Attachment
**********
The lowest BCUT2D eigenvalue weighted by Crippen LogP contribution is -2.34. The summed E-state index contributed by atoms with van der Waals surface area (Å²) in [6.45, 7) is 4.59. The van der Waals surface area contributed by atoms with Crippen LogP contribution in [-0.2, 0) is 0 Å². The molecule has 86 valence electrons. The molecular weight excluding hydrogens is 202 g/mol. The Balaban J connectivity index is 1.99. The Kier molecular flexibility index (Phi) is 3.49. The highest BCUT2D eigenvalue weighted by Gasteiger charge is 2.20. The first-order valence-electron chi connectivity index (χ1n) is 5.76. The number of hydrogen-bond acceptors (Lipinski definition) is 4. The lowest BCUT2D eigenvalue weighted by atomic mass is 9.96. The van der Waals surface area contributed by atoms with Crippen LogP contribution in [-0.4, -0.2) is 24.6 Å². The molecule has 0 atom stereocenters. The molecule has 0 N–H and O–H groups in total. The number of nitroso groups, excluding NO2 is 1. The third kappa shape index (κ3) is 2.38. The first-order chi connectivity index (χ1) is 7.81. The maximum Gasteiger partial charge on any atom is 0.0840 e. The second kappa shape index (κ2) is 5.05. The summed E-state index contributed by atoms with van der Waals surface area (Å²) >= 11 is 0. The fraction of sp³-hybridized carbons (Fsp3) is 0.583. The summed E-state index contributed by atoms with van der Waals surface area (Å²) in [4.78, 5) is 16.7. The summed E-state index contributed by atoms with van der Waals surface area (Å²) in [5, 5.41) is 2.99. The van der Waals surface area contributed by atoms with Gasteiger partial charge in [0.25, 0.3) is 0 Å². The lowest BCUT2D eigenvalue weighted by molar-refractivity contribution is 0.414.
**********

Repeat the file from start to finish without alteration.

The lowest BCUT2D eigenvalue weighted by Crippen LogP contribution is -2.34. The summed E-state index contributed by atoms with van der Waals surface area (Å²) in [6.45, 7) is 4.59. The van der Waals surface area contributed by atoms with Crippen LogP contribution in [-0.2, 0) is 0 Å². The molecule has 86 valence electrons. The molecular weight excluding hydrogens is 202 g/mol. The Balaban J connectivity index is 1.99. The Kier molecular flexibility index (Phi) is 3.49. The highest BCUT2D eigenvalue weighted by Gasteiger charge is 2.20. The first-order valence-electron chi connectivity index (χ1n) is 5.76. The number of hydrogen-bond acceptors (Lipinski definition) is 4. The lowest BCUT2D eigenvalue weighted by atomic mass is 9.96. The van der Waals surface area contributed by atoms with Crippen LogP contribution in [-0.4, -0.2) is 24.6 Å². The molecule has 0 atom stereocenters. The molecule has 0 N–H and O–H groups in total. The number of nitroso groups, excluding NO2 is 1. The third kappa shape index (κ3) is 2.38. The first-order chi connectivity index (χ1) is 7.81. The maximum Gasteiger partial charge on any atom is 0.0840 e. The second kappa shape index (κ2) is 5.05. The summed E-state index contributed by atoms with van der Waals surface area (Å²) >= 11 is 0. The fraction of sp³-hybridized carbons (Fsp3) is 0.583. The summed E-state index contributed by atoms with van der Waals surface area (Å²) in [4.78, 5) is 16.7. The summed E-state index contributed by atoms with van der Waals surface area (Å²) in [5, 5.41) is 2.99. The van der Waals surface area contributed by atoms with Gasteiger partial charge in [0.25, 0.3) is 0 Å². The lowest BCUT2D eigenvalue weighted by molar-refractivity contribution is 0.414.